Authored by: Michael Rothberg

The Routledge Handbook of Contemporary Jewish Cultures

Print publication date:  September  2014
Online publication date:  July  2017

Print ISBN: 9780415473781
eBook ISBN: 9780203497470
Adobe ISBN: 9781135048556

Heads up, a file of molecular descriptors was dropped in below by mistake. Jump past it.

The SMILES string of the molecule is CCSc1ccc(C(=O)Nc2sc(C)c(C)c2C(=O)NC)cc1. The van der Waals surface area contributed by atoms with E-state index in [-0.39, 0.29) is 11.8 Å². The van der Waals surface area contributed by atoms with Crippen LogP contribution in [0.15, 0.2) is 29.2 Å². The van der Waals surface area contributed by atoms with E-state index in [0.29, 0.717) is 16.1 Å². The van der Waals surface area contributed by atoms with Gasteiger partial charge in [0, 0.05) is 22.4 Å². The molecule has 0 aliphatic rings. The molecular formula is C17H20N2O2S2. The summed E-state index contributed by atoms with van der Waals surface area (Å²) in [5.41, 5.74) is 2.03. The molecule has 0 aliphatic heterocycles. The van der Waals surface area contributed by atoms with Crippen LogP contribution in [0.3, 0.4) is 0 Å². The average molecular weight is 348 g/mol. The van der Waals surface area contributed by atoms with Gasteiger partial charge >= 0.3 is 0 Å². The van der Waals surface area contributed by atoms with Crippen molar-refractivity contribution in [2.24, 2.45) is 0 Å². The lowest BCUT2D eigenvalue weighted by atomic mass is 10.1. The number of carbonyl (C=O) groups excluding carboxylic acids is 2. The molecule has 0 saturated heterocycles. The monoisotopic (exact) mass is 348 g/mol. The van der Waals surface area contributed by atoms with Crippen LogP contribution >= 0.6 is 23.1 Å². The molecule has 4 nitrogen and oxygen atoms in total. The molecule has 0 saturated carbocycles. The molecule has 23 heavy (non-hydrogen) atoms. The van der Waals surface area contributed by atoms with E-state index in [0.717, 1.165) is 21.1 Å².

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In the past thirty years, power has become one of the most ubiquitous keywords of cultural studies and critical theory. Brought to prominence by two discrete but overlapping intellectual genealogies—the translation of Michel Foucault’s work into English and the rise of ethnic and postcolonial studies—power is now an unavoidable category for thinking about cultural texts and identities in a comparative context. To be sure, no singular meaning of power circulates in such thinking. Indeed, the concept possesses completely opposed attributes in much contemporary thought: traditional understandings of power as a repressive, centralized, and hierarchical possession continue to attract adherents despite Foucault’s famous dictum declaring that “we need to cut off the King’s head” and think of power instead as a productive, dispersed, and immanent relation (Foucault 1980b: 121 and passim). While theorists emerging out of the ethnic and postcolonial studies traditions draw increasingly on figures such as Foucault, work in those areas also maintains some of the political urgency associated with compelling pre-Foucauldian notions of power hierarchies configured around variables such as race, class, sexuality, and gender. Against that backdrop, this chapter will argue that a serious and unsentimental consideration of Jewish cultures and histories can help illuminate the contradictory guises power takes in critical theory at large.

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